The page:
Have you ever received unsolicited, off-target advice? Some people just instinctually offer solutions when they see someone in need. But what if their understanding of what's wrong is, quite frankly, wrong? Should you politely listen, or can you help them help you?
Consider John, an account executive who is contemplating how to expand into a new market segment -- one that is wrought with regulatory challenges. With a puzzled look on his face, he walks past Samantha, who asks, "Are you okay?" John responds, "Not really, I'm trying to figure out how to gain access for more of our products into Latin America." Samantha immediately runs to her office and returns with a 100-page analytical report detailing the region. She then spends the next ten minutes going over a how-to guide on conducting market research. Out of respect to Samantha, John patiently listens. But despite her good intentions, Samantha's input is counterproductive. John might have benefited from Samantha's time if she had focused on solving his regulatory conundrum. Instead, John walks away feeling even more frustrated and perplexed.
This is not an uncommon scenario, especially in a culture of instantaneous communication. We've been programmed to respond quickly, but perhaps not thoughtfully, to questions. While we may genuinely want to help, we don't have the time to probe, brainstorm, and engage in dialogue to explore the core issues of a problem. Instead, we politely give an off-the-cuff response that often results in the kind of well-intentioned, yet irrelevant advice that was given in the example above.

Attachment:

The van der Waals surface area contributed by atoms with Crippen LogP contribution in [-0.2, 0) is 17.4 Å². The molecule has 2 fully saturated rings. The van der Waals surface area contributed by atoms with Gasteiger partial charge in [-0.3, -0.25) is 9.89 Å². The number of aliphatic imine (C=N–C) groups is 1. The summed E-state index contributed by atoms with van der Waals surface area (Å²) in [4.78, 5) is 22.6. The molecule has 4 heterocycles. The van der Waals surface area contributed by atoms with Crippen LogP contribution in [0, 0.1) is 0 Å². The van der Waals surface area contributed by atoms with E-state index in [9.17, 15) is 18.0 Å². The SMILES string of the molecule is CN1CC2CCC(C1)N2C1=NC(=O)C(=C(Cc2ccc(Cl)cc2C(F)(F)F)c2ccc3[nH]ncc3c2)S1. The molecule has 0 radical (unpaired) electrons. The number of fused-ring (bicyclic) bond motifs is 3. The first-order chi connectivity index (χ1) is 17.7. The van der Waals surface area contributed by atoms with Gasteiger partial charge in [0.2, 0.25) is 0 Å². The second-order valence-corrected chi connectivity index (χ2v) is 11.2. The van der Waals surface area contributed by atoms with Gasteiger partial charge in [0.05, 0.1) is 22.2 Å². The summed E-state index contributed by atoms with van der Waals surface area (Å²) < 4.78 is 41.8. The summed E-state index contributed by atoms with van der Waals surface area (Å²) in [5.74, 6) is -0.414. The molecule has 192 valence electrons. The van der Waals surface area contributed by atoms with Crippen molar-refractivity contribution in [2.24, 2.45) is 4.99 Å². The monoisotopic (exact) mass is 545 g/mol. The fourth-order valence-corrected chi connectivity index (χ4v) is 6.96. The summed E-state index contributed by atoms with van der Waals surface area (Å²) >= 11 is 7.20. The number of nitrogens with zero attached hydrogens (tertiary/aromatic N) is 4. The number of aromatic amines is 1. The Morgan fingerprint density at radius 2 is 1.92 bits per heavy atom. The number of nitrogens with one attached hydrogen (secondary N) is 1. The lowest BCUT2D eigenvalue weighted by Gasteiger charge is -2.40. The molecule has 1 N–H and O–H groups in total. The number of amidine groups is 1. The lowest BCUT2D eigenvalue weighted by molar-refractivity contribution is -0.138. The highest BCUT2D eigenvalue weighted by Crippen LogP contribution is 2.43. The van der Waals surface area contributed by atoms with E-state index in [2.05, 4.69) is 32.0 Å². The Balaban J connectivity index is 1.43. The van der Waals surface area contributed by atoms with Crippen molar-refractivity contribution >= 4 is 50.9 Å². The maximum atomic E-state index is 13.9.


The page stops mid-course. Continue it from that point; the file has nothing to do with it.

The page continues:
The most dysfunctional consequence of this pattern is that colleagues who genuinely need advice on an issue will stop asking for it. When the input they receive is repeatedly wrong, they unconsciously begin to dismiss the value of others' input. This creates an individualistic culture where people try to solve problems in isolation without the benefit of multiple perspectives.
If you find that you often receive unhelpful help, here are several ideas could increase your odds of getting good input.
Target your requests. Instead of asking whoever is available, intentionally target certain individuals. Create a list of people who have access to resources, information, and relevant experience about your problem. Expand your list to include friends and colleagues who tend to challenge the norm and see the world differently. Make a point of including people who are likely to have useful views but you might hesitate to approach because you think they are too busy or wouldn't be interested.
Frame your question. Before asking for input, figure out what you really need: What kind of advice are you looking for? What information would be useful? Are there gaps in your thinking? Then consider how to frame your question so that you solicit the right advice.
Redirect the conversation. If the person offering advice jumps to conclusions, be prepared to redirect them. Most people will not be offended if you politely refocus them. For instance, had John interrupted Samantha's lecture on market research by saying, "The issue isn't our understanding of the market, it's how to deal with the area's regulatory restrictions. That's where I could use some help," Samantha could have spent the next ten minutes firing off some useful ideas.
Often people try to help but miss the mark. If you really want quality input, don't shrug your shoulders and walk away frustrated. Take the lead in getting the help you need. By carefully targeting the sources of help, framing questions more sharply, and keeping the conversation on topic, you're more likely to benefit from reaching out to others -- and they will feel better about being able to help you.
What techniques have you used to secure helpful advice?
This post was coauthored with Holly Newman, a consultant with Schaffer Consulting, where she focuses on large-scale transformational change and performance improvement initiatives. She holds a Masters degree in Organizational Psychology from Teachers College Columbia University.
Cross-posted from Harvard Business Online.